Yukon government, First Nations sign mining MOU

The Yukon government and the territory’s self-governing First Nations have signed a memorandum of understanding agreeing to work together on mining issues.

The Yukon government and the territory’s self-governing First Nations have signed a memorandum of understanding agreeing to work together on mining issues.

The MOU was announced at the Mineral Exploration Roundup in Vancouver on Jan. 24.

The agreement means that the government and First Nations will have “one negotiation table” for discussing issues ranging from exploration to mine licensing, development and reclamation, Energy, Mines and Resources Minister Ranj Pillai told the News.

“Yukon First Nations recognize that the mining industry is an essential component to Yukon’s economy,” Council of Yukon First Nations Grand Chief Peter Johnston said in a news release. “This MOU will assist in providing certainty for all parties, so we can build economic prosperity for the territory.”

The Yukon government made several other funding announcements at Roundup this week, including a commitment of $1.6 million for the Yukon mineral exploration program for the 2017 field season, up from $1.4 million last year.

The government has also pledged $375,000 over three years to the Yukon Chamber of Mines. Executive director Samson Hartland said $75,000 will go toward developing a guidebook for mining companies to help them engage with Yukon First Nations, while the rest is for regular operations.

Hartland said he hopes the guidebook will help reduce misunderstandings and conflicts between First Nations and the resource industry. He said the chamber is planning to visit every Yukon First Nation this summer to discuss what should be covered in the guide.

The government also announced $360,000 over three years to support the Klondike Placer Miners’ Association, most of which will fund standard operations. President Mike McDougall said $30,000 of the total will fund a research project with Ducks Unlimited, aimed at understanding the impacts of placer mining in the Indian River valley near Dawson City.

McDougall said the mood at Roundup this year is fairly bright.

“I get the sense that there’s a quiet sense of optimism,” he said. “And there’s certainly interest in the Yukon right now.”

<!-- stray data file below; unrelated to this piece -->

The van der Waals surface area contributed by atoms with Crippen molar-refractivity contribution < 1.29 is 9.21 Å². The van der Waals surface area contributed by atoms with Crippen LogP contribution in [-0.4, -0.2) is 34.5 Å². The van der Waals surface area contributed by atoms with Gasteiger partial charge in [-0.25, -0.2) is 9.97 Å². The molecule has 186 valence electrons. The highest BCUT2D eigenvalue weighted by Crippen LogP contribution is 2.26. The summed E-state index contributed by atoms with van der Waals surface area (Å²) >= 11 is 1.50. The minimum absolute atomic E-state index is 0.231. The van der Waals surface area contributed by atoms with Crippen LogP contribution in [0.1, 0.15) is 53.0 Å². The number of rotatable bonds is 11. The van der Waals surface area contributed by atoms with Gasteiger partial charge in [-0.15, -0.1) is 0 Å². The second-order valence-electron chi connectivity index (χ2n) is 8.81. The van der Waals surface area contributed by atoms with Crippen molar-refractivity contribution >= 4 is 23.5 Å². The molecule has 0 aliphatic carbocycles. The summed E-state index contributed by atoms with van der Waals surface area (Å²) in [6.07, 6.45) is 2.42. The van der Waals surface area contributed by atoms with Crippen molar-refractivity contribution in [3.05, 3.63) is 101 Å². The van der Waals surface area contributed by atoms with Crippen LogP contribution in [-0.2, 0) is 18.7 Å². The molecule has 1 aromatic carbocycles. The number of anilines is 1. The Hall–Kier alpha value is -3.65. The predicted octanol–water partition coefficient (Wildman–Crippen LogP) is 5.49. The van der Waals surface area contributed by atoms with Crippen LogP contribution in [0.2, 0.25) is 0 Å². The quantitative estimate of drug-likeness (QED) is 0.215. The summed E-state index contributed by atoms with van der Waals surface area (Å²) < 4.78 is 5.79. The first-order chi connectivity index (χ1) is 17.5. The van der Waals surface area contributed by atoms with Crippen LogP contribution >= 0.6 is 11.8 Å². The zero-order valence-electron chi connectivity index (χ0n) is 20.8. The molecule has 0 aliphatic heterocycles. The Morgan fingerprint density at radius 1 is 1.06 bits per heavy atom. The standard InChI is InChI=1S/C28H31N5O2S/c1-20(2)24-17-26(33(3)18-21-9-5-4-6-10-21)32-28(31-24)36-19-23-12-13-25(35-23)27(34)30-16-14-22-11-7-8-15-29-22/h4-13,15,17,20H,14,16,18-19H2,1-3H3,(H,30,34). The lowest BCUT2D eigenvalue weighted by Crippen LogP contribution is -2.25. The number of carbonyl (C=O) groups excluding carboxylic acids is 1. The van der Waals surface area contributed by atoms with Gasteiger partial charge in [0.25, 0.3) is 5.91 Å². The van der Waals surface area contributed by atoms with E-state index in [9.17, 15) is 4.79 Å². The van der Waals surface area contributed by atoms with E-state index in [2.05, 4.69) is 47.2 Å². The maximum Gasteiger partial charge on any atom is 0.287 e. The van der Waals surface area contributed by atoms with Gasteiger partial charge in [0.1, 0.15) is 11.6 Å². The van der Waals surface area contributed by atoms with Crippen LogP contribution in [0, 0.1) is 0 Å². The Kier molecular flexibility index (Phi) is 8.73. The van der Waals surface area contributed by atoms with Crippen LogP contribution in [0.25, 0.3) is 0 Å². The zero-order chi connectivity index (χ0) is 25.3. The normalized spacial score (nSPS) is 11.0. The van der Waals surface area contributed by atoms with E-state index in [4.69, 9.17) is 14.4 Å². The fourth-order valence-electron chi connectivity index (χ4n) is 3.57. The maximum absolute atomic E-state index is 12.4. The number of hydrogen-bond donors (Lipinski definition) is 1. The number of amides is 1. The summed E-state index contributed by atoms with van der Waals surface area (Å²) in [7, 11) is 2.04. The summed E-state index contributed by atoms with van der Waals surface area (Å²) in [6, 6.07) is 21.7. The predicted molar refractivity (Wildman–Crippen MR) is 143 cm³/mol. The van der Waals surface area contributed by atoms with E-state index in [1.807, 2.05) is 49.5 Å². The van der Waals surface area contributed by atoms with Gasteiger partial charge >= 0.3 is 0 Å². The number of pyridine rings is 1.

Contact Maura Forrest at maura.forrest@yukon-news.com

Just Posted

City of Whitehorse tells taxi passengers who feel unsafe to not travel alone

Suggestion criticized by advocates for placing burden of safety on passengers, not taxi companies

Whitehorse’s new emergency room slated to open in early January

40,000-square-foot building will be more efficient, officials say

Judge finds Whitehorse man not guilty of raping teen in 2015 after second trial

Judge Raymond Wyant found Jackie James Kodwat not guilty of sexual assault.

Whitehorse’s sidewalks are a deathtrap

In the interest of safety and simplicity, the city should just plow the sidewalks

Police, coroner investigating suspicious death in Pelly Crossing

Investigators have ordered an autopsy, which will take place in Vancouver Dec. 18

Two Yukon projects shortlisted for the Arctic Inspiration Prize

Projects from Whitehorse, Carcross up for cash

Lower Post, B.C., man suing Yukon RCMP over assault allegation

Suit alleges man ended up with ‘ended up with bruising on his arms, biceps and chest’

Yukon needs a better plan for long-term care

The government can find solutions if it has the will. Does it have the will?

Hard travel over the Yukon’s winter trails

The overland trip to Dawson City today is a cakewalk compared to a century ago

Globalization infiltrates the Yukon’s recycling bins

You’re going to have to do a better job sorting your junk or else China won’t take it

Driving during the holidays

It’s hectic on the roads at Christmastime

Whitehorse council chambers needs new audio-visual equipment

‘More than 10 people’ watch city’s televised meetings

Most Read